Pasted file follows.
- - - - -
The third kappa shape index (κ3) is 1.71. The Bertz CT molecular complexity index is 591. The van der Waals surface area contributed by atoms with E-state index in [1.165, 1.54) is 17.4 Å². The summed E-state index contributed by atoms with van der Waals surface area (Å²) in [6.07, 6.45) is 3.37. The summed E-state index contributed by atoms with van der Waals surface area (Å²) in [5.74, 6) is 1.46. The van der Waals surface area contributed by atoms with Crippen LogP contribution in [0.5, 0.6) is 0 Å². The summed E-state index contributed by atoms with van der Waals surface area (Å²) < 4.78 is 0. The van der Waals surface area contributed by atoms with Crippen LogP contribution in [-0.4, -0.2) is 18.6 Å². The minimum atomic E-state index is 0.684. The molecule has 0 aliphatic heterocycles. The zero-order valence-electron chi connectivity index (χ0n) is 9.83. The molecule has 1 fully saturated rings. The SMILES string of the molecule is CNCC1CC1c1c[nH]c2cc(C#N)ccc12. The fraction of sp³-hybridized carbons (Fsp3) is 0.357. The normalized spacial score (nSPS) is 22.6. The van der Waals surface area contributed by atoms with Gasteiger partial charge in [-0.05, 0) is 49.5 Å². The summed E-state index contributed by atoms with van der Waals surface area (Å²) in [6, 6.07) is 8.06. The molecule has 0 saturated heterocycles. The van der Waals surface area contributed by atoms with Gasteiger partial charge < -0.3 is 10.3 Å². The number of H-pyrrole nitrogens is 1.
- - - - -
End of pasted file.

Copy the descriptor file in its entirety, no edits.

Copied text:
The third kappa shape index (κ3) is 1.71. The Bertz CT molecular complexity index is 591. The van der Waals surface area contributed by atoms with E-state index in [1.165, 1.54) is 17.4 Å². The summed E-state index contributed by atoms with van der Waals surface area (Å²) in [6.07, 6.45) is 3.37. The summed E-state index contributed by atoms with van der Waals surface area (Å²) in [5.74, 6) is 1.46. The van der Waals surface area contributed by atoms with Crippen LogP contribution in [0.5, 0.6) is 0 Å². The summed E-state index contributed by atoms with van der Waals surface area (Å²) < 4.78 is 0. The van der Waals surface area contributed by atoms with Crippen LogP contribution in [-0.4, -0.2) is 18.6 Å². The minimum atomic E-state index is 0.684. The molecule has 0 aliphatic heterocycles. The zero-order valence-electron chi connectivity index (χ0n) is 9.83. The molecule has 1 fully saturated rings. The SMILES string of the molecule is CNCC1CC1c1c[nH]c2cc(C#N)ccc12. The fraction of sp³-hybridized carbons (Fsp3) is 0.357. The normalized spacial score (nSPS) is 22.6. The van der Waals surface area contributed by atoms with Gasteiger partial charge in [-0.05, 0) is 49.5 Å². The summed E-state index contributed by atoms with van der Waals surface area (Å²) in [6, 6.07) is 8.06. The molecule has 0 saturated heterocycles. The van der Waals surface area contributed by atoms with Gasteiger partial charge < -0.3 is 10.3 Å². The number of H-pyrrole nitrogens is 1.